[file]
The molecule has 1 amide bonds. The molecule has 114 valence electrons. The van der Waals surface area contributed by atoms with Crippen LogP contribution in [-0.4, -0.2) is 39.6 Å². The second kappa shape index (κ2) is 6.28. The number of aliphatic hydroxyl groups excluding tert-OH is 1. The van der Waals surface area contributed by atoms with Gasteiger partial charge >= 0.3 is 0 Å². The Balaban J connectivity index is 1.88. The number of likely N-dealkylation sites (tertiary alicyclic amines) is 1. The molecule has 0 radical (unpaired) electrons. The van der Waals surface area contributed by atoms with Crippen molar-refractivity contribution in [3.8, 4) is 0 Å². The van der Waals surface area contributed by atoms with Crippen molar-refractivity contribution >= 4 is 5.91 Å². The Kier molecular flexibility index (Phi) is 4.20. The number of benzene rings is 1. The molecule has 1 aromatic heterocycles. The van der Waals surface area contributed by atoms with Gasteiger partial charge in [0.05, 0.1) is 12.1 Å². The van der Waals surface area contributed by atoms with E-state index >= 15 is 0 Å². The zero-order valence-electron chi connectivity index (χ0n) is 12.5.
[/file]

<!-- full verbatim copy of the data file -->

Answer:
The molecule has 1 amide bonds. The molecule has 114 valence electrons. The van der Waals surface area contributed by atoms with Crippen LogP contribution in [-0.4, -0.2) is 39.6 Å². The second kappa shape index (κ2) is 6.28. The number of aliphatic hydroxyl groups excluding tert-OH is 1. The van der Waals surface area contributed by atoms with Gasteiger partial charge >= 0.3 is 0 Å². The Balaban J connectivity index is 1.88. The number of likely N-dealkylation sites (tertiary alicyclic amines) is 1. The molecule has 0 radical (unpaired) electrons. The van der Waals surface area contributed by atoms with Crippen molar-refractivity contribution in [3.8, 4) is 0 Å². The van der Waals surface area contributed by atoms with Crippen molar-refractivity contribution >= 4 is 5.91 Å². The Kier molecular flexibility index (Phi) is 4.20. The number of benzene rings is 1. The molecule has 1 aromatic heterocycles. The van der Waals surface area contributed by atoms with Gasteiger partial charge in [0.05, 0.1) is 12.1 Å². The van der Waals surface area contributed by atoms with E-state index >= 15 is 0 Å². The zero-order valence-electron chi connectivity index (χ0n) is 12.5.